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By Stewart E. Sterk
In Peyton v. New York City Board of Standards and Appeals, the First Department faced a difficult question: when a zoning lot includes more than one building, can open space accessible to residents of one building, but not to residents of the other buildings, count as open space within the meaning of the New York City Zoning Resolution?
Lot Owner Lacks Standing to Compel Payment of Assessments
No Foreclosure Jurisdiction Over Deceased Owners
Questions of Fact Preclude Summary Judgment on Claims of Easement By Necessity and Prescription
Zoning Board Bound By Prior Determination
Planning Board Had Rational Basis to Require Church to Record an Easement
Special Permit Denial Overturned
Restrictive Zoning Ordinance Sustained Against Multiple Challenges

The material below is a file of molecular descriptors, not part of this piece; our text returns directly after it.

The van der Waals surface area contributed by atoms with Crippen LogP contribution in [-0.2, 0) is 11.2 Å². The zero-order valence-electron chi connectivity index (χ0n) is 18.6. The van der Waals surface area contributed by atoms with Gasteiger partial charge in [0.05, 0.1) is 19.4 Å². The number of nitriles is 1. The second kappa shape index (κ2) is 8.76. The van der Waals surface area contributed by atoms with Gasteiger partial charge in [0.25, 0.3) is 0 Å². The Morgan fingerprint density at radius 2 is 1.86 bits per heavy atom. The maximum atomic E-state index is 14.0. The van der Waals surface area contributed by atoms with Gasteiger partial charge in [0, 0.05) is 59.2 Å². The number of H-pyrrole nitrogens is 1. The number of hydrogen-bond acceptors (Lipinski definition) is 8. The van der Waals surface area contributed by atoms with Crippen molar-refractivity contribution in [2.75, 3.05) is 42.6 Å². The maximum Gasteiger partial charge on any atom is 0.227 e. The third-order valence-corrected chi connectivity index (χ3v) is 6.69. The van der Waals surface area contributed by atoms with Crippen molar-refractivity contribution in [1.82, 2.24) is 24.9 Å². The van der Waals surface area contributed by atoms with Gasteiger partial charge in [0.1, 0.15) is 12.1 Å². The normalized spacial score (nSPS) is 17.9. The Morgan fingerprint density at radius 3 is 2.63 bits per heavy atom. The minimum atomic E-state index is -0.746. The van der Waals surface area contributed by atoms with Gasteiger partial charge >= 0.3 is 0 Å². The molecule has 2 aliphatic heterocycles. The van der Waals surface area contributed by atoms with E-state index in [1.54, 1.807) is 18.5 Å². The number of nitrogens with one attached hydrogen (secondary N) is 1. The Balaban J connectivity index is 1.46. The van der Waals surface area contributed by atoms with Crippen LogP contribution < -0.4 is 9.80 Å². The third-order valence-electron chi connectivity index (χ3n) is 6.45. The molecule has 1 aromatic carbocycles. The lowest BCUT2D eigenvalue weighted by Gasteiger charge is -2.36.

By Jeffrey Turkel
Ever since 2009, it has been an article of faith that a building’s receipt of J-51 benefits means that all of the apartments therein automatically become rent-stabilized. If those apartments were already rent-stabilized, they become stabilized a second time. The second layer of rent stabilization has the effect of barring luxury deregulation, at least until J–51 benefits expire. In West Village Houses Renters Union v WVH Hous. Dev. Fund, Justice Barbara Jaffe held that the tenants of 32 unsold cooperative units at the West Village Houses complex were not rent-stabilized, even though their buildings had received J-51 benefits.